Samsung alone said it had $38 million in stranded goods aboard the ships.
The collapse of South Korea’s Hanjin Shipping, the world’s seventh-largest container carrier, has disrupted global trade networks and driven up freight rates.
Following are some of the key numbers:
* $14 billion – the estimated value of cargo tied up globally as Hanjin ships idle outside ports that won’t let them in.
* 400,000 – the estimated number of containers stranded on Hanjin ships.
* 8,300 – estimated number of cargo owners involved.
* $38 million – the value of goods, mostly TVs and appliances, that Samsung Electronics ssnlf alone has said it has stuck aboard two Hanjin ships.
* $1,700 – the average cost to move goods in 40-ft containers from the U.S. West Coast to Asia – up from $788 in May.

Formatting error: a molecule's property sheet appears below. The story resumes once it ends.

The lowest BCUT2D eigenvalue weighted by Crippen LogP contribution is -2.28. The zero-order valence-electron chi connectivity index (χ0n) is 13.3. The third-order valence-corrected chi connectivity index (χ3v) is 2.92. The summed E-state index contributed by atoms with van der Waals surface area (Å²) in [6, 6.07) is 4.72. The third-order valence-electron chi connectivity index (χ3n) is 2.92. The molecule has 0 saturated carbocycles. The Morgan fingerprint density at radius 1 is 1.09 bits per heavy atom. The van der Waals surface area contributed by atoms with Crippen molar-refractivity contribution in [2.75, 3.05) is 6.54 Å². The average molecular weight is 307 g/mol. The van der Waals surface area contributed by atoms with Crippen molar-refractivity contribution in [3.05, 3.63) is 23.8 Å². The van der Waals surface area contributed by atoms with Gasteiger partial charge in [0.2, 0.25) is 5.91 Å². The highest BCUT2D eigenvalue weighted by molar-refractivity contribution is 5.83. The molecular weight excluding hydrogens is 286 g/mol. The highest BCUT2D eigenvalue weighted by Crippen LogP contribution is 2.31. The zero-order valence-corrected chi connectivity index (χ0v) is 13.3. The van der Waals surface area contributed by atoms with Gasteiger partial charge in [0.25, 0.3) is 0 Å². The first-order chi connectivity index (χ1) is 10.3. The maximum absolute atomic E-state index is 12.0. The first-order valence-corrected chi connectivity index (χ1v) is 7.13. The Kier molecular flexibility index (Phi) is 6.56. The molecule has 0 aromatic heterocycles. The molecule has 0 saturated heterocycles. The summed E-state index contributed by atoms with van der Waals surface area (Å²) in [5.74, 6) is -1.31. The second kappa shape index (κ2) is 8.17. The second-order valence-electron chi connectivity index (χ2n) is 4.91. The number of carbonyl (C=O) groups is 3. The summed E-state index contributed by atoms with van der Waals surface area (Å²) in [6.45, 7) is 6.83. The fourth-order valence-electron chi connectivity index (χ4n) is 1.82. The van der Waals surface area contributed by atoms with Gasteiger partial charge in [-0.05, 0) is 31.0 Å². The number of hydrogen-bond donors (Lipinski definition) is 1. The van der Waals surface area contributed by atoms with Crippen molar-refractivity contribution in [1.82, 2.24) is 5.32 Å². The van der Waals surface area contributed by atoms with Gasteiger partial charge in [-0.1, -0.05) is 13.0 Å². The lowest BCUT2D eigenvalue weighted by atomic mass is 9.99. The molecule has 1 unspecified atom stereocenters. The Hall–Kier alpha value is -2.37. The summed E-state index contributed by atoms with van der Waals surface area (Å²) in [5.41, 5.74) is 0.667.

* 7.8% – of the trans-Pacific trade volume for the U.S. market carried by Hanjin.
* 141 – the number of ships Hanjin has (97 container ships, 44 bulk carriers). More than half are blocked from docking, and four have been seized as of Sept 11.
* $5.5 billion – Hanjin’s debts (6.1 trillion won) as of end-June.
* $293 million – Hanjin’s market value (322.5 billion won) – down by around a third in the past two weeks.
* $226 million (249 billion won) – Hanjin’s operating loss in April-June, on revenue of $1.3 billion (1.43 trillion won)
Source: Hanjin Shipping, Korea Shipowners’ Association, Thomson Reuters Eikon data